Show simple item record

dc.contributor.authorMuratovski, G
dc.date.accessioned2015-02-04T22:31:07Z
dc.date.available2015-02-04T22:31:07Z
dc.date.copyright2014-12-30
dc.identifier.citationIn Proceedings of the 5th Annual Popular Culture Association of Australia and New Zealand (PopCAANZ), Hobart 18-20 June, 2014, pp. 45-53.
dc.identifier.urihttp://hdl.handle.net/10292/8380
dc.description.abstractIn the face of an underlying theoretical structure that links the subjects of propaganda and politics with architectural and design practice, it can be argued that both designers and architects often use ideologies (self-invented or borrowed) to shape their communicative and design processes. It is their beliefs and dialogues that condition what ideals may lead to a better society and how these ideals can be put into practice—often for the benefit or to the detriment of the society at large. In most cases, these practices are juxtaposed with moral and ethical issues that are too great to be ignored.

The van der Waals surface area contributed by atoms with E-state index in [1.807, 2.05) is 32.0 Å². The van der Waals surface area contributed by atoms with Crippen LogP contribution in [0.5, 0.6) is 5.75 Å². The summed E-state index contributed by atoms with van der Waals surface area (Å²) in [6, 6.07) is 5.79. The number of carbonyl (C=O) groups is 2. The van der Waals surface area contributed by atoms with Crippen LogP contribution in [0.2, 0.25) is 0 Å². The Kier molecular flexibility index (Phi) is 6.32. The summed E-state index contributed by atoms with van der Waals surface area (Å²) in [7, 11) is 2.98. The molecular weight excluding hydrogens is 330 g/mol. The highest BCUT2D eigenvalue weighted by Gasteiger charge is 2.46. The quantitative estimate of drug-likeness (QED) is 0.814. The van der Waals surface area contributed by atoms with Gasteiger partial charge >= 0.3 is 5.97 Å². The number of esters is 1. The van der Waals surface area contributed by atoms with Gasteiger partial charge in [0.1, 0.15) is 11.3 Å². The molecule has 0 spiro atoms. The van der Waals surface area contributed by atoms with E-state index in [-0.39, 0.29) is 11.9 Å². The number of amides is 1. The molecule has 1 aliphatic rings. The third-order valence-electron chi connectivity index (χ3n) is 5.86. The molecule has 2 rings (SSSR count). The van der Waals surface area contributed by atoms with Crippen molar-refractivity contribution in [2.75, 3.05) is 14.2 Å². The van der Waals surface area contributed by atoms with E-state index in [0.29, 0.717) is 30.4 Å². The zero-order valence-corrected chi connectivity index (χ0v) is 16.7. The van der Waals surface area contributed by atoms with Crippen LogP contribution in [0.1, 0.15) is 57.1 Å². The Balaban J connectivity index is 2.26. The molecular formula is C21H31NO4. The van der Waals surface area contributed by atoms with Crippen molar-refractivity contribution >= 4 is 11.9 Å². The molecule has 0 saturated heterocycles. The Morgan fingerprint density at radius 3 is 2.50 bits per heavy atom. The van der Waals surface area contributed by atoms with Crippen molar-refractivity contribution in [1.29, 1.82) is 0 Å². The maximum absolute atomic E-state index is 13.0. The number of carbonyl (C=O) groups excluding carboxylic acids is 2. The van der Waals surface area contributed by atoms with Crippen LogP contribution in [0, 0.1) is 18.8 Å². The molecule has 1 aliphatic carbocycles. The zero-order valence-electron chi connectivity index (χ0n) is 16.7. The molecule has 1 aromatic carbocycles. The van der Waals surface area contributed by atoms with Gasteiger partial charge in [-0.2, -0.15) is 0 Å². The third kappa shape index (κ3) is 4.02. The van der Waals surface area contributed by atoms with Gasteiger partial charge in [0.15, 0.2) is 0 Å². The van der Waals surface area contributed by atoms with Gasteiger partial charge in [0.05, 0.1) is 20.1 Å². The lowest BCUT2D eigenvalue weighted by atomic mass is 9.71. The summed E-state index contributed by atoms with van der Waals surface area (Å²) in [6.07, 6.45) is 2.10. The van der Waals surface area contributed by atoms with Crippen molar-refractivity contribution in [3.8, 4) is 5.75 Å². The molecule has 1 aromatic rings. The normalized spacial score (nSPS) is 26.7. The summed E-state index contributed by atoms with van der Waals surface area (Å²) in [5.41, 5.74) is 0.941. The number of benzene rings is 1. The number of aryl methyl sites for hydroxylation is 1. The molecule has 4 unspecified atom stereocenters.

dc.publisherPopular Culture Association of Australia and New Zealand (POPCAANZ)
dc.relation.urihttp://popcaanz.com/conference-proceedings/conference-proceedings-2014/
dc.rightsAuthors retain the right to place his/her publication version of the work on a personal website or institutional repository for non commercial purposes. The definitive version was published in (see Citation). The original publication is available at (see Publisher’s Version).
dc.subjectPolitics
dc.subjectEthics
dc.subjectDesign
dc.subjectArchitecture
dc.subjectPropaganda
dc.titleThe burden of ethics: the use of design and architecture as political propaganda
dc.typeConference Contribution
dc.rights.accessrightsOpenAccess
aut.publication.placeHobart, Australia
aut.relation.endpage53
aut.relation.startpage45
pubs.elements-id178704


Files in this item

Thumbnail

This item appears in the following Collection(s)

Show simple item record